To PSA or Not to PSA

Posted by Mark Abramowicz, M.D.

That is the question the US Preventive Services Task Force (PSTF) and Warren Buffett have answered in opposite ways. The USPSTF has recommended since 2008 against screening for prostate cancer with a PSA test in men more than 75 years old, and since 2011 has expanded that recommendation to include younger men as well. Warren Buffett, who is more than 80 years old, recently had prostate cancer detected by a PSA test and will undergo radiation treatment. Which one is right?

The argument against PSA testing is that it has not been shown to save lives, and can lead to unnecessary and harmful treatments. The PSTF concluded that there is a “moderate or high certainty that the service has no net benefit or that the harms outweigh the benefits.” The 2 large controlled trials (New England Journal of Medicine, Oct. 26, 2011), one in the US and one in Europe, that led to the most recent PSTF recommendation were both limited by “contamination”: many patients who were supposed to be screened were not screened, and many of those who were not supposed to get PSAs in fact did get them. The study in the US had a roughly 50% contamination rate in both directions, so it should hardly be surprising that there was no difference in prostate cancer mortality between the 2 groups. The European study had a lower (about 20%) rate of contamination, but after 11 years of follow-up that study found a 21% lower prostate cancer mortality rate among the men assigned to screening.

One argument for PSA testing is that US death rates from prostate cancer have fallen by about 4% per year since 1992, 5 years after PSA testing first started. Another, not very scientific, is that 95% of male urologists reported in a survey that they have had PSA tests themselves. Urologists know better than anyone about the side effects and complications of prostatectomies and radiation, but apparently they are willing to risk those, perhaps unnecessarily, to avoid the greater unpleasantness of advanced prostate cancer, with its painful metastases to bone.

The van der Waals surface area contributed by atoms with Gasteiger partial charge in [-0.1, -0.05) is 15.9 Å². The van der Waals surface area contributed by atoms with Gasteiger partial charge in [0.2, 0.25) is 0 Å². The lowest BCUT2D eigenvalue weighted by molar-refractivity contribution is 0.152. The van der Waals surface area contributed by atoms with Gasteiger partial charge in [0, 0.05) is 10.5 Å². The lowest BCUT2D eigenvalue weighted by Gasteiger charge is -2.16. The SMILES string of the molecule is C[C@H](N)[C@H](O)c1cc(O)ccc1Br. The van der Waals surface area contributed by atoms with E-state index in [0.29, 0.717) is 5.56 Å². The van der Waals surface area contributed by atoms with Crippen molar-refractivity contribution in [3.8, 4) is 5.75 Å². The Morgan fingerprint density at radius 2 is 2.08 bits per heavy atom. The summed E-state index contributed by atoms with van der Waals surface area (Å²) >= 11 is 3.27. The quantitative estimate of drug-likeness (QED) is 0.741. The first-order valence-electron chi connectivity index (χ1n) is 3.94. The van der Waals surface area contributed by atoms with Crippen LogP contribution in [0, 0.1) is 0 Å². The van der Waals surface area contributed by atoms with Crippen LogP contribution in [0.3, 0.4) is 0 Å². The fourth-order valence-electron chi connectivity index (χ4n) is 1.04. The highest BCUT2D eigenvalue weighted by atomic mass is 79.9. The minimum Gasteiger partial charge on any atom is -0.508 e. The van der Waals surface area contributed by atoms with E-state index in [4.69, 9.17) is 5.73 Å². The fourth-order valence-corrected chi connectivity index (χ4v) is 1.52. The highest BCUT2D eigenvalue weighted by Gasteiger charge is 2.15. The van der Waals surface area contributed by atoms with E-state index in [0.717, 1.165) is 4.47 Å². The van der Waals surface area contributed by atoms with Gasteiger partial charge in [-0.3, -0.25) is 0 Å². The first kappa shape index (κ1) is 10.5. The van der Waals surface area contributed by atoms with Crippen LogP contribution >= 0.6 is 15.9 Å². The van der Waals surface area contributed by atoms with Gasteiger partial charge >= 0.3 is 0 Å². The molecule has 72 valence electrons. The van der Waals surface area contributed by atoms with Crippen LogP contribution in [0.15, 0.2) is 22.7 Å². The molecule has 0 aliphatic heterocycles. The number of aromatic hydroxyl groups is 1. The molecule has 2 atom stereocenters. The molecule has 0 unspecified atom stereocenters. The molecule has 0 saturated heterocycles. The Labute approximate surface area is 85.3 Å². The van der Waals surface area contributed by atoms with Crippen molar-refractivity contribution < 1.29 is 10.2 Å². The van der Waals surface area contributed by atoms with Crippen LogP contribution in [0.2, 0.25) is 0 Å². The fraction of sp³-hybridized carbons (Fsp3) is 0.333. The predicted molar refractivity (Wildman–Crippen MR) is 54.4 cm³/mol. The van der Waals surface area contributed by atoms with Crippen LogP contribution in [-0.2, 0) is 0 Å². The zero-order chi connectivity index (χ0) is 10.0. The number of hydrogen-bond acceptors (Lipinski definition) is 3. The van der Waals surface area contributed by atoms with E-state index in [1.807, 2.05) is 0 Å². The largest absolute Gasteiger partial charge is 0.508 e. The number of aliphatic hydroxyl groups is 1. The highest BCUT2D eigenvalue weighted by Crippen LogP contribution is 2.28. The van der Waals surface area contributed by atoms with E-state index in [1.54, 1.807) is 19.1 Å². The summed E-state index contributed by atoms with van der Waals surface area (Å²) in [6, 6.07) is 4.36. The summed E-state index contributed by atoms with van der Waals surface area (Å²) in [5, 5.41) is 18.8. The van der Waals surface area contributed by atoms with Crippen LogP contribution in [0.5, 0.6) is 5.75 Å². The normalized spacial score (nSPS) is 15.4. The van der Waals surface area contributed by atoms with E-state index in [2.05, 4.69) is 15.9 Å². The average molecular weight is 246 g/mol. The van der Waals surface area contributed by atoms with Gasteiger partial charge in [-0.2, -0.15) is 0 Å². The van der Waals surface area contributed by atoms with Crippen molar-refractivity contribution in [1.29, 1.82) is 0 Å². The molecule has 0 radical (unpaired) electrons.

And what about Warren Buffett and the other men over 75? The PSTF says they have no business getting tested because their life expectancy is too short: a prostate cancer detected by a PSA test would probably not become symptomatic in the man’s lifetime, or at least would not kill him before he died of something else. About 70% of prostate cancer deaths occur in men more than 75 years old. From 2005-2009, according to the National Cancer Institute, the median age at death for cancer of the prostate was 80 years of age. Some of those men, like the urologists, would probably prefer to take their chances with impotence or incontinence over dying of prostate cancer. There is no proof that PSA testing will save lives in this age group, and probably there never will be, given the difficulty of conducting the necessary studies. So we all have to rely on our common sense. Like Warren Buffett.

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